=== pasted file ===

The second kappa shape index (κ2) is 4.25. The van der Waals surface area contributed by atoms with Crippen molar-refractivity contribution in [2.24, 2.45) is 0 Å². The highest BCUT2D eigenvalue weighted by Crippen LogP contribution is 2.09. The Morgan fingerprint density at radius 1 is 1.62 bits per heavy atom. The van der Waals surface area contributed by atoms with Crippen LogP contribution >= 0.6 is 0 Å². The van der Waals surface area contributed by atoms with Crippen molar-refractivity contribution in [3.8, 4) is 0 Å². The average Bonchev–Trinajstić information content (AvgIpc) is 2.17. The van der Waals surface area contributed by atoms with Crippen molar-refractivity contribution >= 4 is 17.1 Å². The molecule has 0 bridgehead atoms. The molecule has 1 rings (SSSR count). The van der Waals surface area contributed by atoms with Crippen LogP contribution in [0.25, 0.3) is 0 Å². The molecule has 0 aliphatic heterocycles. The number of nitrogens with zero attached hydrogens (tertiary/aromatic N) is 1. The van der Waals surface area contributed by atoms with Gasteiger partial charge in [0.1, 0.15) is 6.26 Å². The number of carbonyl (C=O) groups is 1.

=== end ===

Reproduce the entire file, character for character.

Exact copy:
The second kappa shape index (κ2) is 4.25. The van der Waals surface area contributed by atoms with Crippen molar-refractivity contribution in [2.24, 2.45) is 0 Å². The highest BCUT2D eigenvalue weighted by Crippen LogP contribution is 2.09. The Morgan fingerprint density at radius 1 is 1.62 bits per heavy atom. The van der Waals surface area contributed by atoms with Crippen LogP contribution >= 0.6 is 0 Å². The van der Waals surface area contributed by atoms with Crippen molar-refractivity contribution in [3.8, 4) is 0 Å². The average Bonchev–Trinajstić information content (AvgIpc) is 2.17. The van der Waals surface area contributed by atoms with Crippen molar-refractivity contribution >= 4 is 17.1 Å². The molecule has 0 bridgehead atoms. The molecule has 1 rings (SSSR count). The van der Waals surface area contributed by atoms with Crippen LogP contribution in [0.25, 0.3) is 0 Å². The molecule has 0 aliphatic heterocycles. The number of nitrogens with zero attached hydrogens (tertiary/aromatic N) is 1. The van der Waals surface area contributed by atoms with Gasteiger partial charge in [0.1, 0.15) is 6.26 Å². The number of carbonyl (C=O) groups is 1.